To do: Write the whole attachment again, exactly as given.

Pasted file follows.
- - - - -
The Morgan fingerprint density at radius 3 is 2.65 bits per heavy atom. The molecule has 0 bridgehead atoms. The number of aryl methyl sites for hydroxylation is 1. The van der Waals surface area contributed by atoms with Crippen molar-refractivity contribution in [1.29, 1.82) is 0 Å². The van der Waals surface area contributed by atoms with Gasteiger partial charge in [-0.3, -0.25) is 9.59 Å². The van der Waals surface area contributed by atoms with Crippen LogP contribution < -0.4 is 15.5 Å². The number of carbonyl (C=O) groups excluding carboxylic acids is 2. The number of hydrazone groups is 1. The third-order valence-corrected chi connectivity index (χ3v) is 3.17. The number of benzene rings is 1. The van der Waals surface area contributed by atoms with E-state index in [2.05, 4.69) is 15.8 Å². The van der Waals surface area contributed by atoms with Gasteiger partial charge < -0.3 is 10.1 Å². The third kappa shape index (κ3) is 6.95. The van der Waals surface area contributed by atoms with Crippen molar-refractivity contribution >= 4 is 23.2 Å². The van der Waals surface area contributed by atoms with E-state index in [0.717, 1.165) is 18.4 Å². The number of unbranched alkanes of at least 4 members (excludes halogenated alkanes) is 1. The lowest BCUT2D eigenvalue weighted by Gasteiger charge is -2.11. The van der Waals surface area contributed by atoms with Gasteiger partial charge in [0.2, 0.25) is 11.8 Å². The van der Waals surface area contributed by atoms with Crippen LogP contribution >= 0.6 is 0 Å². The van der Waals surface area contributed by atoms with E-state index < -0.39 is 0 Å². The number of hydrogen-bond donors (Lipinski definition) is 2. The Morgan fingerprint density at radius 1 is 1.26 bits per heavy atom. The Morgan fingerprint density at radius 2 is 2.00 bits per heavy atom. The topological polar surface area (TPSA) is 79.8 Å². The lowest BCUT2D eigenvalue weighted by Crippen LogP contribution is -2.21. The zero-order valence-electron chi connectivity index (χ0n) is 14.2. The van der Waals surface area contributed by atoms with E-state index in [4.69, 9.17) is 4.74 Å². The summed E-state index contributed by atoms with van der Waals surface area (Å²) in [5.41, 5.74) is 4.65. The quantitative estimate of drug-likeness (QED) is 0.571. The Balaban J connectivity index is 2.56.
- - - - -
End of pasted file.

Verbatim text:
The Morgan fingerprint density at radius 3 is 2.65 bits per heavy atom. The molecule has 0 bridgehead atoms. The number of aryl methyl sites for hydroxylation is 1. The van der Waals surface area contributed by atoms with Crippen molar-refractivity contribution in [1.29, 1.82) is 0 Å². The van der Waals surface area contributed by atoms with Gasteiger partial charge in [-0.3, -0.25) is 9.59 Å². The van der Waals surface area contributed by atoms with Crippen LogP contribution < -0.4 is 15.5 Å². The number of carbonyl (C=O) groups excluding carboxylic acids is 2. The number of hydrazone groups is 1. The third-order valence-corrected chi connectivity index (χ3v) is 3.17. The number of benzene rings is 1. The van der Waals surface area contributed by atoms with E-state index in [2.05, 4.69) is 15.8 Å². The van der Waals surface area contributed by atoms with Gasteiger partial charge < -0.3 is 10.1 Å². The third kappa shape index (κ3) is 6.95. The van der Waals surface area contributed by atoms with Crippen molar-refractivity contribution >= 4 is 23.2 Å². The van der Waals surface area contributed by atoms with E-state index in [0.717, 1.165) is 18.4 Å². The number of unbranched alkanes of at least 4 members (excludes halogenated alkanes) is 1. The lowest BCUT2D eigenvalue weighted by Gasteiger charge is -2.11. The van der Waals surface area contributed by atoms with Gasteiger partial charge in [0.2, 0.25) is 11.8 Å². The van der Waals surface area contributed by atoms with Crippen LogP contribution >= 0.6 is 0 Å². The van der Waals surface area contributed by atoms with E-state index < -0.39 is 0 Å². The number of hydrogen-bond donors (Lipinski definition) is 2. The Morgan fingerprint density at radius 1 is 1.26 bits per heavy atom. The Morgan fingerprint density at radius 2 is 2.00 bits per heavy atom. The topological polar surface area (TPSA) is 79.8 Å². The lowest BCUT2D eigenvalue weighted by Crippen LogP contribution is -2.21. The zero-order valence-electron chi connectivity index (χ0n) is 14.2. The van der Waals surface area contributed by atoms with E-state index in [4.69, 9.17) is 4.74 Å². The summed E-state index contributed by atoms with van der Waals surface area (Å²) in [5.41, 5.74) is 4.65. The quantitative estimate of drug-likeness (QED) is 0.571. The Balaban J connectivity index is 2.56.